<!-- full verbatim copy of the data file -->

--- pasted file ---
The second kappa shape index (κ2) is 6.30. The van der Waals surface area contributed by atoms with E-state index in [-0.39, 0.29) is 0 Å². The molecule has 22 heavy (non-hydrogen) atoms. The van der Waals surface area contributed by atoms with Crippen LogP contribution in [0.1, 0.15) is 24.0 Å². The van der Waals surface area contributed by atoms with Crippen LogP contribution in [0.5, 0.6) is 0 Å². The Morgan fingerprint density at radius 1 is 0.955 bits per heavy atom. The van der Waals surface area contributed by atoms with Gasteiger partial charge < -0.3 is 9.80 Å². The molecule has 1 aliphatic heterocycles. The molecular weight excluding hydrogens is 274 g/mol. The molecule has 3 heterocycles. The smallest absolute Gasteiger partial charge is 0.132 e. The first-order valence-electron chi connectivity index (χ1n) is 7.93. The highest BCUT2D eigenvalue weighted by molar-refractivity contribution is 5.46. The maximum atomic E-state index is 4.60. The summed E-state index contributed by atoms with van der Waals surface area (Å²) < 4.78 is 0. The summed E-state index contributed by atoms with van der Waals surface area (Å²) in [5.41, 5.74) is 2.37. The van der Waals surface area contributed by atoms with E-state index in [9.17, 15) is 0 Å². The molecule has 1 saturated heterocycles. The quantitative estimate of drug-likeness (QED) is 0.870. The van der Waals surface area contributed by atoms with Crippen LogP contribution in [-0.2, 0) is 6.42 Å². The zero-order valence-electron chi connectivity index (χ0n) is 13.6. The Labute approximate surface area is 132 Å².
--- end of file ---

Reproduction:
The second kappa shape index (κ2) is 6.30. The van der Waals surface area contributed by atoms with E-state index in [-0.39, 0.29) is 0 Å². The molecule has 22 heavy (non-hydrogen) atoms. The van der Waals surface area contributed by atoms with Crippen LogP contribution in [0.1, 0.15) is 24.0 Å². The van der Waals surface area contributed by atoms with Crippen LogP contribution in [0.5, 0.6) is 0 Å². The Morgan fingerprint density at radius 1 is 0.955 bits per heavy atom. The van der Waals surface area contributed by atoms with Gasteiger partial charge < -0.3 is 9.80 Å². The molecule has 1 aliphatic heterocycles. The molecular weight excluding hydrogens is 274 g/mol. The molecule has 3 heterocycles. The smallest absolute Gasteiger partial charge is 0.132 e. The first-order valence-electron chi connectivity index (χ1n) is 7.93. The highest BCUT2D eigenvalue weighted by molar-refractivity contribution is 5.46. The maximum atomic E-state index is 4.60. The summed E-state index contributed by atoms with van der Waals surface area (Å²) < 4.78 is 0. The summed E-state index contributed by atoms with van der Waals surface area (Å²) in [5.41, 5.74) is 2.37. The van der Waals surface area contributed by atoms with E-state index in [9.17, 15) is 0 Å². The molecule has 1 saturated heterocycles. The quantitative estimate of drug-likeness (QED) is 0.870. The van der Waals surface area contributed by atoms with Crippen LogP contribution in [-0.2, 0) is 6.42 Å². The zero-order valence-electron chi connectivity index (χ0n) is 13.6. The Labute approximate surface area is 132 Å².